Using Helm Dependencies for third party charts

tjtharrison
4 min readNov 10, 2023

When you are installing packages into a Kubernetes cluster, the go-to solution for software writers is to provide a Helm chart with a default values.yaml file to allow you to easily deploy all of the required resources for their application with a few commands.

You will normally see something like this when you are looking for installation instructions via Helm.

First add our helm charts repo to your helm client

helm repo add..

Next, install our chart via helm using

helm install..

This increases in complexity depending on the number of charts required to install a full working solution (I’m looking at you istio..) Where you may have 3/4 separate charts to install with different values required.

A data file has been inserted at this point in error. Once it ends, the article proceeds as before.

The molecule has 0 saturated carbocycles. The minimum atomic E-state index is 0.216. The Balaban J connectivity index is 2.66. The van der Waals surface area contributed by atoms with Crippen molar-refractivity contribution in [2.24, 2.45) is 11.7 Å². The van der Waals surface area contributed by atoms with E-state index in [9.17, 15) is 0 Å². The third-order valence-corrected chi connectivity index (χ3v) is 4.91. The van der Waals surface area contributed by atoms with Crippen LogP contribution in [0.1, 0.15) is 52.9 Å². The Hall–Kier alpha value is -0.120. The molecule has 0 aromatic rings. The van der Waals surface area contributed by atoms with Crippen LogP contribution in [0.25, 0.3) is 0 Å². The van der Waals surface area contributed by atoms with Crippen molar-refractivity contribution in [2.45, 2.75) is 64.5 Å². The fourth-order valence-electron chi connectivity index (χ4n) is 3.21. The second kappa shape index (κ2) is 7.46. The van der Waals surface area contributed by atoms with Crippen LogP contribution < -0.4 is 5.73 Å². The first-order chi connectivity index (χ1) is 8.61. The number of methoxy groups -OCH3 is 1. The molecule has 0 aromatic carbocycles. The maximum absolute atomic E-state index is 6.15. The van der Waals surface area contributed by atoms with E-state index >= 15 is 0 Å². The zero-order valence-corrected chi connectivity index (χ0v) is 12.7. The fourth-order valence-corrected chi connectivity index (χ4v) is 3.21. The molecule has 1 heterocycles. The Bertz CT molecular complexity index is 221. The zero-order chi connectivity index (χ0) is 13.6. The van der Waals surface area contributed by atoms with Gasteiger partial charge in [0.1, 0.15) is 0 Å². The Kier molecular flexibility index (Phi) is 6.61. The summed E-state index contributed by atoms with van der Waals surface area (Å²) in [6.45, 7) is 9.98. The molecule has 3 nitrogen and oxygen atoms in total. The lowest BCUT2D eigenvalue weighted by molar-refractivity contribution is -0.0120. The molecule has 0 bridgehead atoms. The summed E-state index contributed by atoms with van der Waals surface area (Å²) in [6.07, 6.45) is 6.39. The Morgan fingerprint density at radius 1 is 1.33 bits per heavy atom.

Additionally, I am not a fan of this approach as I like to deploy all infrastructure and packages via “GitOps” which allows for change control management as well as easy restore in the event of a cluster failure (eg redeploying from a git repo with my values stored in it is easier than finding the helm repo add && helm install commands for the wide range of services I’m now running in my cluster.

Photo by brooklyn on Unsplash

The solution

The solution for these problems is to use “Dependencies” in your helm charts.

Helm docs on dependencies: https://helm.sh/docs/helm/helm_dependency/

So what does this look like?

For demonstration purposes, we’ll be installing Falco in our Kubernetes cluster (as I did for this article I wrote: Falco in Kubernetes with Alertmanager notifications).

We’ll start by creating our Helm Charts.yaml file for our new project

apiVersion: v2
name: falco
description: A helm chart to deploy Falco into Kubernetes
type: application
version: 1.0.0
appVersion: 1.0.0

Now, we need to gather some information on the source helm chart before we add the dependency onto our local Helm chart.

We’ll gather this information from the Helm installation instructions provided by Falco:

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